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HUNTINGTON — Reaction to Sonny Allen’s death was on local and national scales Saturday.

Allen, 84 and a former Marshall University basketball player and assistant coach, died from complications of Parkinson’s disease Friday morning in Reno, Nevada, where he lived.

The fast-break offense Allen learned from Cam Henderson at Marshall was legendary in NCAA circles.

“Sonny was a fast break visionary,” said college basketball analyst and former coach Fran Fraschilla.

ESPN basketball analyst John Gasaway credited Allen with developing offensive strategies used today.

“(Former Los Angeles Lakers coach) Paul Westhead studied what Allen did circa 1972 and put those high-scoring principles to work at Loyola-Marymount with Hank Gathers and Bo Kimble.”

Allen played at Marshall from 1954 through 1958 and was an all-Mid-American Conference selection in 1957-1958. He was inducted into the school’s hall of fame in 1996.

A successful head coach at Old Dominion, SMU and Nevada, Allen led ODU to the NCAA Division II national championship in 1975. He twice coached Nevada to the NCAA Tournament. Allen also coached in the NBA, CBA and WNBA.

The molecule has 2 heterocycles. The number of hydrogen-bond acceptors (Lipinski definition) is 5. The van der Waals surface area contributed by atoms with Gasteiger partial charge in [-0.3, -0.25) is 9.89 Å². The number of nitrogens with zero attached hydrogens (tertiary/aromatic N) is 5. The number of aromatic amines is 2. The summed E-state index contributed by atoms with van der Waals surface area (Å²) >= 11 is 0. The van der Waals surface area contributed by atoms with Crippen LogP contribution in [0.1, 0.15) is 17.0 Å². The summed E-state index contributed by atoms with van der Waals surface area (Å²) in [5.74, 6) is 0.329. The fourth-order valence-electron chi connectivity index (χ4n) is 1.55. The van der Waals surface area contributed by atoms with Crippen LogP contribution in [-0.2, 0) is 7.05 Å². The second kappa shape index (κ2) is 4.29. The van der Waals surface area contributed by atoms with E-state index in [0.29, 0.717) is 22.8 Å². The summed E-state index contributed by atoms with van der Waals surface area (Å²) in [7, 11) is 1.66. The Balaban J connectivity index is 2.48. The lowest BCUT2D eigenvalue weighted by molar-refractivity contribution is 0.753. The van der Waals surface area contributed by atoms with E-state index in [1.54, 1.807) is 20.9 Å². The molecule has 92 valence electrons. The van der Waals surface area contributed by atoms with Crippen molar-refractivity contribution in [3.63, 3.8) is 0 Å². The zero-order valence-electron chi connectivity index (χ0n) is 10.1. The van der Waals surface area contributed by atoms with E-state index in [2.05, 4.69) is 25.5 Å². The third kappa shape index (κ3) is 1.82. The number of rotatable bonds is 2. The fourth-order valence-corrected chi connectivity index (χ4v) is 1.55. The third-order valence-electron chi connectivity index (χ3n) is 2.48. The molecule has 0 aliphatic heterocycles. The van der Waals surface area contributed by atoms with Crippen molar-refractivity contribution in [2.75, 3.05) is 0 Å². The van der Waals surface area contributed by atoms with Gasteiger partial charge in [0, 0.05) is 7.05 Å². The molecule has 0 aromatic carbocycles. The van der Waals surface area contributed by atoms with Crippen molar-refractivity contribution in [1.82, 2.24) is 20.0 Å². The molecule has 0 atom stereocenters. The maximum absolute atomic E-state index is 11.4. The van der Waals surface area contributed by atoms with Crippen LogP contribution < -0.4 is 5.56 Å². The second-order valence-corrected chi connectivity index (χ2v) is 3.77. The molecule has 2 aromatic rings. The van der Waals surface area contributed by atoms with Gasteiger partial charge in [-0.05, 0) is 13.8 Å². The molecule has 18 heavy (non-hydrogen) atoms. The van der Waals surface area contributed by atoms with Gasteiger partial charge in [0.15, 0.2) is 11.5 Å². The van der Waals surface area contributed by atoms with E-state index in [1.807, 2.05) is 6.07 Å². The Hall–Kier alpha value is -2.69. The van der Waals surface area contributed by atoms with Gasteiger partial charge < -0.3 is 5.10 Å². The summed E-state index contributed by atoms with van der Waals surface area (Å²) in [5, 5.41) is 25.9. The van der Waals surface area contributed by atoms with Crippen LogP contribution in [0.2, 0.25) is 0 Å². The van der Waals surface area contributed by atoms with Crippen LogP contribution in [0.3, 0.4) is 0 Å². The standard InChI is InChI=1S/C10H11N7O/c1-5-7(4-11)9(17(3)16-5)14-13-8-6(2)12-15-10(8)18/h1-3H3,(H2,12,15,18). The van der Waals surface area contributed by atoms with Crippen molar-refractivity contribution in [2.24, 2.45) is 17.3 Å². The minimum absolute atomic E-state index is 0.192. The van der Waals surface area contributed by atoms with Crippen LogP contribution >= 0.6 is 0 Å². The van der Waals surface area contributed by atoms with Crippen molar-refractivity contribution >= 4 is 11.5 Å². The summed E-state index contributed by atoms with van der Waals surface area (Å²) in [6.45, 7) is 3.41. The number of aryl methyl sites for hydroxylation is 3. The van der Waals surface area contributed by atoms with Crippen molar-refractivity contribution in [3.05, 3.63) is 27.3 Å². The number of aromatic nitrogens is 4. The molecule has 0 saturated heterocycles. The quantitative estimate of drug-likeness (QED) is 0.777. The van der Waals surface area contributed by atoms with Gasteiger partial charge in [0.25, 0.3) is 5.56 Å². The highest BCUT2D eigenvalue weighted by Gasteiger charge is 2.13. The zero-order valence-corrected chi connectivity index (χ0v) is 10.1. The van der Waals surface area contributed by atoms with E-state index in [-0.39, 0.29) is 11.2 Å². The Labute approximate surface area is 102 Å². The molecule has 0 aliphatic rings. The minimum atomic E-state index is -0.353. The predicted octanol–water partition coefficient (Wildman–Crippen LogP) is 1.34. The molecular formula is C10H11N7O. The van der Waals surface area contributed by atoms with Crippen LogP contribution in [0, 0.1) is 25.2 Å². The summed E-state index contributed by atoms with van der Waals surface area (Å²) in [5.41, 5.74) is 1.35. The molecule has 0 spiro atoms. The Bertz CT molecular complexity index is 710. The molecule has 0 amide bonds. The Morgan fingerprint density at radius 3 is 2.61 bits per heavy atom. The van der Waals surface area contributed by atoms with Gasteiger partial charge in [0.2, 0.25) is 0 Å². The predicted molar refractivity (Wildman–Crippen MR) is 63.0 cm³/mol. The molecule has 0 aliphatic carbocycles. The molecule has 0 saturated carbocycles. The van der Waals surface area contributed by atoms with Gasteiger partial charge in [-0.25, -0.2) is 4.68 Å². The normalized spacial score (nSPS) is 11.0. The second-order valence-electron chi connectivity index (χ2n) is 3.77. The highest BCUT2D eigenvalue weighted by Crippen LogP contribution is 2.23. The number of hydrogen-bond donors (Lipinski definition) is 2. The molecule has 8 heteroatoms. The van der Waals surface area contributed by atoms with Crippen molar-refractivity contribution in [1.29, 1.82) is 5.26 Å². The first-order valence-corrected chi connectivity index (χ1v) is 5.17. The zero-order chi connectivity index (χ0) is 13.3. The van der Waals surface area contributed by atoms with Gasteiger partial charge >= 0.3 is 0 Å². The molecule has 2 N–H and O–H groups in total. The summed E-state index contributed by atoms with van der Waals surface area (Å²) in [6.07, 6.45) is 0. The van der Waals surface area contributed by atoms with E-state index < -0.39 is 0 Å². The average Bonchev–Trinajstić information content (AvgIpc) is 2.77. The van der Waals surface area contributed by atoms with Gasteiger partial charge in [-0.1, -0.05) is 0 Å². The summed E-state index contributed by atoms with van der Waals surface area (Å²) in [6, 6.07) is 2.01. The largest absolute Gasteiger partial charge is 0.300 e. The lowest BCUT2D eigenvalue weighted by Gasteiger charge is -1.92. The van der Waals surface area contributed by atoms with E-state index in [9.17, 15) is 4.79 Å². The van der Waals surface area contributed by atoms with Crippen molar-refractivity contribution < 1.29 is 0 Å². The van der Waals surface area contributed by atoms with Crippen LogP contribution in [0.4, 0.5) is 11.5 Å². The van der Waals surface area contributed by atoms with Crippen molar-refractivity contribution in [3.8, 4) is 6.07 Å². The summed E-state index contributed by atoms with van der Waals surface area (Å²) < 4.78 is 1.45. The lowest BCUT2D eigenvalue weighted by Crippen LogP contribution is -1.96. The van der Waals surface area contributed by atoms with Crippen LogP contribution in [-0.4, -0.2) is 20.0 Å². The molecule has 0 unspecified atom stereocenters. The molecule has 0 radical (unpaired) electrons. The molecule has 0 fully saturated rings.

He is survived by wife Donna, daughters Jackie Eldrenkamp, Kelly Marcantel and Jennifer Allen, along with stepchildren Jimmy Warner and Tedi Holdmann.

As much as Allen was admired for his coaching abilities, he drew even more praise for his off-court persona.

“Sonny was one of the first coaches I met at Marshall,” Thundering Herd men’s basketball coach and former MU player Danny D’Antoni said. “He was the innovater of the numbered break. He was a great coach, but he was an even better person. He’ll be missed.”

Rick McCann, former sports editor of The Herald-Dispatch and longtime Marshall basketball beat writer said he was sorry to hear of Allen’s death.

“That’s sad news,” McCann said. “I knew he had been sick for a while. Sonny was a fine man.”

Bryan Samudio of ESPN Radio and a member of the Nevada Broadcasters Hall of Fame said he will miss Allen.

“(I’m) very sad to hear of the passing of Sonny Allen,” Samudio said. “He was nothing but a kind and gentle man to me every time we saw each other. Truly a lost legend.”

Harry Minium of the Virginia Pilot newspaper recalled Allen’s interview at Old Dominion in 1965.

“He asked if he could recruit black players,” Minium said. “Had he been told no, he wouldn’t have taken the job. He integrated Virginia college basketball by recruiting Buttons Speakes and Bob Pritchett.”

Stetson University assistant and former Marshall player Adam Williams said his dad Tex Williams and Allen were close.

“The coaching community lost a giant,” Adam Williams said. “Coach Allen and my dad have been close since the late 1950s at Marshall. He was always so kind to me. A great coach and a greater man.”